Ivan Kempson - Hair analysis as a biomonitor for toxicology, disease and health status

Version 1

      Publication Details (including relevant citation   information):

      IM Kempson, E   Lombi, Hair analysis as a biomonitor for toxicology, disease and   health status, Chemical Society Reviews,   40,3915-3940, 2011.

      Abstract:

      Hair analysis receives a large amount of academic and commercial   interest for wide-ranging applications. However, in many   instances, especially for elemental or ‘mineral’ analysis, the   degree of success of analytical interpretation has been quite   minimal with respect to the extent of such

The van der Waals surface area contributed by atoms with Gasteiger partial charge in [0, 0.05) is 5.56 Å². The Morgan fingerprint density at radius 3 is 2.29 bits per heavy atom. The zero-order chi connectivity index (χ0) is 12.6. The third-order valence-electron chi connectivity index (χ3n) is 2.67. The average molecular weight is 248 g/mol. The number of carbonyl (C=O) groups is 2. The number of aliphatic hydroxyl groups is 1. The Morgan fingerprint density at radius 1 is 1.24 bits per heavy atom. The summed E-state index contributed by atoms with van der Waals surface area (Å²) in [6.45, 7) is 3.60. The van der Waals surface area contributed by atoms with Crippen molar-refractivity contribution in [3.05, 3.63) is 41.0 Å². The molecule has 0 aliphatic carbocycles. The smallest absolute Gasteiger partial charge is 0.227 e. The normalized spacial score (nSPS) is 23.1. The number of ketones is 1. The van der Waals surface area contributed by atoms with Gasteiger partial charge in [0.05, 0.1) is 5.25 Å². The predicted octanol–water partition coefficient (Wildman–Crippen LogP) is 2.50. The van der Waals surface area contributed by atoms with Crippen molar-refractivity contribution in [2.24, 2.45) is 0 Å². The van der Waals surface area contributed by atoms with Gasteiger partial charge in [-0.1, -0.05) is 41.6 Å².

endeavors. In this critical review we address the questions   surrounding hair analysis with specific intent of discovering   what hair concentrations can actually relate to in a biogenic   sense. This is done from a chemistry perspective to explain why   and how elements are incorporated into hair and their meaning.   This includes an overview of variables attributed to altering   hair concentrations, such as age, gender, melanin content, and   other less reported factors. Hair elemental concentrations are   reviewed with regard to morbidity, with specific examples of   disease related effects summarized. The application of hair   analysis for epidemiology and etiology studies is enforced. A   section is dedicated specifically to the area of population   studies with regards to mercury, which highlights how endogenous   and exogenous incorporation relies on species dependant   metabolism and metabolic products. Many of the considerations are   relevant to other areas of interest in hair analysis, such as for   drug and isotopic analysis. Inclusion of a table of elemental   concentrations in hair should act as a valuable reference (298   references).

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